JOE BIELINSKI'S 17TH ANNIVERSARY SHOW AND DANCE
FORT WORTH, TEXAS, OCTOBER 19TH, 2008
June Huffman, my sister-in-law, called me in mid
July. My all-time favorite country singer, Narvel Felts, was coming to her hometown of Fort Worth, Texas,
on October 19th, which she found out listening to DJ
Joe Bielinski's Sunday morning Country Legends Show
92.1 radio station. He played Narvel's "Somebody Hold
Me," so she called and asked, "Did you just play a
Narvel Felts' song?" "Yes," he replied. "Well, play
another one," she requested. Joe told her of Narvel's
upcoming appearance in Fort Worth, and she quickly got
tickets for four of us: our friend O'Lee Cantrell from
Fort Worth, my sister, Judy Standige, from Muldrow,
Oklahoma, as well as June and me.
Over 80 artists performed in eight and a half
hours, the first 70 usually singing one song each.
There were so many talented performers in this group.
Justin Trevino had an exceptional voice. Robyn Young,
son of the late great Faron Young, took us down memory
lane sounding just like his dad doing Faron's "Hello
Walls" and "Four in the Morning."
Top artists included Johnny Seay, Leona Williams, a
warm and gracious singer, Ralph Mooney playing steel
guitar, Leon Rausch also known as "the voice" of Bob
Wills & His Texas Playboys who just celebrated his 81st
birthday and sounded as pure as ever, Tony Booth, and
David Ball who did a great job with "Thinking Problem."
For the first six hours, the dance floor was
crowded for almost every song. There's lots of Texas
Two-Stepping going on in Fort Worth. But for the
highlight of the show, for me, the last two hours went
much too quickly.
Narvel Felts in black pants, a shiny charcoal
shirt, and royal blue jacket, stopped the dancing on
the dance floor where there was Standing Room Only
doing four of his Top 10 records leading off with the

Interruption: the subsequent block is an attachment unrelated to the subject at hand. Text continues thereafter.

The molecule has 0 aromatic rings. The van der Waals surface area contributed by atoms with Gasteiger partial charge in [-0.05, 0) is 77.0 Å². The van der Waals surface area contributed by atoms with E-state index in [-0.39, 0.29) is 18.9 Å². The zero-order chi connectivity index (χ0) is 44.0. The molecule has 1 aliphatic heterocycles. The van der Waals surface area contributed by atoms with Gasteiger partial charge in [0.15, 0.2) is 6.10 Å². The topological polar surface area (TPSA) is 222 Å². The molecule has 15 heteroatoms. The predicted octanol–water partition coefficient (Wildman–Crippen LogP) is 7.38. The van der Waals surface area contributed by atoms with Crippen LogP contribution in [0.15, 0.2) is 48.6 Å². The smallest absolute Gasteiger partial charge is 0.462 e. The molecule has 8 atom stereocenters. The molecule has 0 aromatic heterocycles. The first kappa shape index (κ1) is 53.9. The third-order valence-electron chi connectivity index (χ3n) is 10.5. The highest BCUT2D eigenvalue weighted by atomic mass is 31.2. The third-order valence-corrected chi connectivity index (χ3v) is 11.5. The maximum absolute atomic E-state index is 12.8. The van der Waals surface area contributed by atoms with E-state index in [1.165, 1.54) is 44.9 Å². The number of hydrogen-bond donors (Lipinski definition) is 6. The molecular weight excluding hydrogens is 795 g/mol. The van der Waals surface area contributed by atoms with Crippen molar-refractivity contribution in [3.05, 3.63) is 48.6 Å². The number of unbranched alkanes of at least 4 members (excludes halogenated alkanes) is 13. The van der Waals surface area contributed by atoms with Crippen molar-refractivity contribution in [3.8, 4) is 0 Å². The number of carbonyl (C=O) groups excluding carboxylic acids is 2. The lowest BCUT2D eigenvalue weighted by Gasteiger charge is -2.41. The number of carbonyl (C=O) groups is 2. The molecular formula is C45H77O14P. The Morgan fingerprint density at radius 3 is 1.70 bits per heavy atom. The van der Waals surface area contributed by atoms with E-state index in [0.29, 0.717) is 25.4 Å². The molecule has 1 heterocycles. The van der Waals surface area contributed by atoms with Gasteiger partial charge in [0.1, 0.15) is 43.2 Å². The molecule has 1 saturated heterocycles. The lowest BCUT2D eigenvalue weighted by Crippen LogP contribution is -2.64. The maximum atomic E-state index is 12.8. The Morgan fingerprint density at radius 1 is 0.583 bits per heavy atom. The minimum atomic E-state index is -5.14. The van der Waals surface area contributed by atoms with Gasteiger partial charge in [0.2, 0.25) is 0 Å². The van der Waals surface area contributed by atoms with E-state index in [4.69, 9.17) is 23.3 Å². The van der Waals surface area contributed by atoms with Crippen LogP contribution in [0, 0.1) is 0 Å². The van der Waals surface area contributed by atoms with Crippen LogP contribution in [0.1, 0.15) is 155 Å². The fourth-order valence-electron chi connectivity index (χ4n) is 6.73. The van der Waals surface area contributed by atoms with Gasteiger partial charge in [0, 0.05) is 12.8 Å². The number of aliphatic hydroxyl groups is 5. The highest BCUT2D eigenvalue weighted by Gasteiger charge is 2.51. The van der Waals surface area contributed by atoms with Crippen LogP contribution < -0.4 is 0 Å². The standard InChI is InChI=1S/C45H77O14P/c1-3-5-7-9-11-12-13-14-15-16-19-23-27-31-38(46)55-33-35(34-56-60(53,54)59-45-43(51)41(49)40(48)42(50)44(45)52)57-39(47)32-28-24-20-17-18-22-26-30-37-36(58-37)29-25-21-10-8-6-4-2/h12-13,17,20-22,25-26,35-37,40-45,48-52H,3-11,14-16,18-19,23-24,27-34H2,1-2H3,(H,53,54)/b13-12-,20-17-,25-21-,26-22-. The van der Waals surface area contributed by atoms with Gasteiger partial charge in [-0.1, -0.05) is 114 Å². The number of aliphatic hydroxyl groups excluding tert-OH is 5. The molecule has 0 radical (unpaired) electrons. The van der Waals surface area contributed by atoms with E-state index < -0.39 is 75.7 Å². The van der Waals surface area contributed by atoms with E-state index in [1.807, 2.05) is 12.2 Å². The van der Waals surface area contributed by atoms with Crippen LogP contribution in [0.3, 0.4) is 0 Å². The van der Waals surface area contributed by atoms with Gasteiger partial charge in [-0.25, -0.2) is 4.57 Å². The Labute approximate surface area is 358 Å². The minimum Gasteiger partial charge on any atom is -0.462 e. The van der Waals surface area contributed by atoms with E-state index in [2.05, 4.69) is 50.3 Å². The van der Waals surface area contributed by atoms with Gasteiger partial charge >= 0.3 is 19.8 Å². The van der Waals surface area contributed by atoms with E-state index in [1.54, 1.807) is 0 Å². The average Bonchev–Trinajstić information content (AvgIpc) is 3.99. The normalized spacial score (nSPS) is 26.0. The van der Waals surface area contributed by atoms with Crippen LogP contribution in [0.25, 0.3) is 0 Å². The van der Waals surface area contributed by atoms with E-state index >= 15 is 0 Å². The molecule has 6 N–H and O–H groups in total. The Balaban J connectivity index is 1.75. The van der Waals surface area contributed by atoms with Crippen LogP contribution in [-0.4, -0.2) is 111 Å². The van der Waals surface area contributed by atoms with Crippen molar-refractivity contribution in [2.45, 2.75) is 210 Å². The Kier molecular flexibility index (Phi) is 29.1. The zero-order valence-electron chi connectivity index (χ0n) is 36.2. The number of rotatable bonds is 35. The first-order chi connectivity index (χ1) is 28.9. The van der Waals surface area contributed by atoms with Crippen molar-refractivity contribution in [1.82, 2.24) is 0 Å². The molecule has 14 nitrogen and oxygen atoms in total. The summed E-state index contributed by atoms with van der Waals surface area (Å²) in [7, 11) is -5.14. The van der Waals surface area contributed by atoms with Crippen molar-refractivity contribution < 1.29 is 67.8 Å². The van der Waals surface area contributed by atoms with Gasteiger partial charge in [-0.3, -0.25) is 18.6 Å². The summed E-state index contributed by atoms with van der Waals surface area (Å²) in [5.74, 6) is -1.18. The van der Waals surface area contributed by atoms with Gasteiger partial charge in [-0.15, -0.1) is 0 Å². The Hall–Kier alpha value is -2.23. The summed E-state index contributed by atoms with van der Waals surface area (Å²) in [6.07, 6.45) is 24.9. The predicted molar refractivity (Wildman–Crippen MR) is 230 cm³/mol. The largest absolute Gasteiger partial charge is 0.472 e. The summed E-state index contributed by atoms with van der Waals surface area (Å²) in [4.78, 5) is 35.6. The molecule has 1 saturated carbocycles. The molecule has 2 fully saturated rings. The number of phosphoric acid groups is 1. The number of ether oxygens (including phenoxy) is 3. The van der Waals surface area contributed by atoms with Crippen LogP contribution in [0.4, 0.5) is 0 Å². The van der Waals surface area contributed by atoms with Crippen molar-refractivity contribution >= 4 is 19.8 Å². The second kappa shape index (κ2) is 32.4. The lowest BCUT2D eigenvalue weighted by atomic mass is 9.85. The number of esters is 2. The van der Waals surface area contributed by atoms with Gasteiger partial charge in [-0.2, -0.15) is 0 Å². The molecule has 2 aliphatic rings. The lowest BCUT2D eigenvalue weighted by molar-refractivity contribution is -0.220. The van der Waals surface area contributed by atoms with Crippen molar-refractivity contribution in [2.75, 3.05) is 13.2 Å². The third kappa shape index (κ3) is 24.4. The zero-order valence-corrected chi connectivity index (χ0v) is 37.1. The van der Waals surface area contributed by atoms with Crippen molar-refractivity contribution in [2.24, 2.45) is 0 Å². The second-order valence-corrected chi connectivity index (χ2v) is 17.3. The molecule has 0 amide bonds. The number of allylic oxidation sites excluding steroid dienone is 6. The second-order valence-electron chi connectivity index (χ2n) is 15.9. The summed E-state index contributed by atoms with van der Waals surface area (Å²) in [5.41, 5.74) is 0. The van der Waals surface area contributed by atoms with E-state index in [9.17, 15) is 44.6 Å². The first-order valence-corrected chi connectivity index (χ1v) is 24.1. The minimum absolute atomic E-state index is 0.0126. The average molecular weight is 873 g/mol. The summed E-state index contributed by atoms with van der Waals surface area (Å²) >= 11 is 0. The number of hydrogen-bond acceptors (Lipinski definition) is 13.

1975 Billboard and Cashbox Song of the Year "Reconsider
Me", following up with "Drift Away", his 1973 song
making him an "overnight sensation" after 17 years in
the music business. "Somebody Hold Me" and "Lonely
Teardrops" quickly followed. Narvel mentioned onstage
that if any of us are, by chance, in Austria Saturday
night, October 25th, that he'd be there headlining a
Rockabilly Show. He had to hurry home to catch a plane.
Leroy Van Dyke dressed in black with a rich gold
jacket aced his million selling (or did he say three
million?) record singles: "Walk On By" and
"Auctioneer". The audience sang along with his
distinctive voice. After he would sing, "Just walk on
by," the audience would chime in with the next line,
"wait on the corner."
Jim Ed Brown, another class act, resplendent in
black with a rich red jacket, began with "Looking Back
To See" and did a beautiful job singing "The Three
Bells", the story of "little Jimmy Brown" with
background singers, a mother and daughter duo, The Brattons, who he called his "Bom Bom Girls," referring
to the chorus in "The Three Bells". He concluded with
"Pop A Top Again".
The show closed with one of my all-time favorites,
Freddie Hart, who looked like the star he is with a
charcoal western suit complete with red boots, whose
voice is as pure and crystal-clear as ever singing "I
Just Took A Trip To Heaven", "The Key's In The
Mailbox", and closing the show with "Easy Loving", the
Country Music Association Song of the Year two years in
a row, 1971 and 1972. It was a privilege and honor to
see him, hear him sing, and talk to him.
The band consisted of Gary Carpenter on steel
guitar; Junior Knight, guitar; Jim Loessberg, drums;
Reggie Reuffer, fiddle; and Ronnie Shultz on bass, and
did a fine job backing all the performers for this
eight and a half hour show. Leroy Van Dyke proudly
introduced his son who joined the band playing guitar
during his performance and who also backed up Narvel
Felts as well on guitar.
In my opinion, a fine Country Legends Tour could
easily consist of Leroy Van Dyke, Narvel Felts, Jim Ed
Brown, Freddie Hart, David Ball, Robyn Young singing
his dad's songs, and I would add Ferlin Husky. All of
these performers are still top-notch singers sounding
great, looking like the pros they are, and worth the
trip to see them.
Baton Rouge, Louisiana
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